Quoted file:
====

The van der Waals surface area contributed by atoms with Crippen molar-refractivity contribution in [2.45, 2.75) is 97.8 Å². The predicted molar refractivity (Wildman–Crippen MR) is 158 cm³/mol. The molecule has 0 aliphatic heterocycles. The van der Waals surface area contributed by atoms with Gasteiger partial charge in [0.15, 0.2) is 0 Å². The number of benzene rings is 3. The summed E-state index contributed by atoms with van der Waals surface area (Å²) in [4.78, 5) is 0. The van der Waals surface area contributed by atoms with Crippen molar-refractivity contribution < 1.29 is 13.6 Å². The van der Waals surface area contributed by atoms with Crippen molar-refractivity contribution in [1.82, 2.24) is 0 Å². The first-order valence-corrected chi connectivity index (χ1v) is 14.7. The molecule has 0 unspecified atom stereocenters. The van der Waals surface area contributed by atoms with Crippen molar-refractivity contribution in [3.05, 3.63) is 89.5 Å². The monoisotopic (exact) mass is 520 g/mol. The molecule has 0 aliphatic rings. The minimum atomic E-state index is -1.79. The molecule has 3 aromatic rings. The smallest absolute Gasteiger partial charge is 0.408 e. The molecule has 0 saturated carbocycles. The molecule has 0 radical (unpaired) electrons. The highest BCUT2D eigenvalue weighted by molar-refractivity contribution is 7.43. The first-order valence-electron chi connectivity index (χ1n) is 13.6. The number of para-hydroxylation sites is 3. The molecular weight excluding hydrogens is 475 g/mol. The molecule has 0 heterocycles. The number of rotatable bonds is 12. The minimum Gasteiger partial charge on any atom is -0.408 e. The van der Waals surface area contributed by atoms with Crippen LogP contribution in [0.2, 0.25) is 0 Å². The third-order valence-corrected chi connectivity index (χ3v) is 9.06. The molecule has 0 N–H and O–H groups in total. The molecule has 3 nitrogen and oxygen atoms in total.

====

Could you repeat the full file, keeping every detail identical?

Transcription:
The van der Waals surface area contributed by atoms with Crippen molar-refractivity contribution in [2.45, 2.75) is 97.8 Å². The predicted molar refractivity (Wildman–Crippen MR) is 158 cm³/mol. The molecule has 0 aliphatic heterocycles. The van der Waals surface area contributed by atoms with Gasteiger partial charge in [0.15, 0.2) is 0 Å². The number of benzene rings is 3. The summed E-state index contributed by atoms with van der Waals surface area (Å²) in [4.78, 5) is 0. The van der Waals surface area contributed by atoms with Crippen molar-refractivity contribution < 1.29 is 13.6 Å². The van der Waals surface area contributed by atoms with Crippen molar-refractivity contribution in [1.82, 2.24) is 0 Å². The first-order valence-corrected chi connectivity index (χ1v) is 14.7. The molecule has 0 unspecified atom stereocenters. The van der Waals surface area contributed by atoms with Crippen molar-refractivity contribution in [3.05, 3.63) is 89.5 Å². The monoisotopic (exact) mass is 520 g/mol. The molecule has 0 aliphatic rings. The minimum atomic E-state index is -1.79. The molecule has 3 aromatic rings. The smallest absolute Gasteiger partial charge is 0.408 e. The molecule has 0 saturated carbocycles. The molecule has 0 radical (unpaired) electrons. The highest BCUT2D eigenvalue weighted by molar-refractivity contribution is 7.43. The first-order valence-electron chi connectivity index (χ1n) is 13.6. The number of para-hydroxylation sites is 3. The molecular weight excluding hydrogens is 475 g/mol. The molecule has 0 heterocycles. The number of rotatable bonds is 12. The minimum Gasteiger partial charge on any atom is -0.408 e. The van der Waals surface area contributed by atoms with Crippen LogP contribution in [0.2, 0.25) is 0 Å². The third-order valence-corrected chi connectivity index (χ3v) is 9.06. The molecule has 0 N–H and O–H groups in total. The molecule has 3 nitrogen and oxygen atoms in total.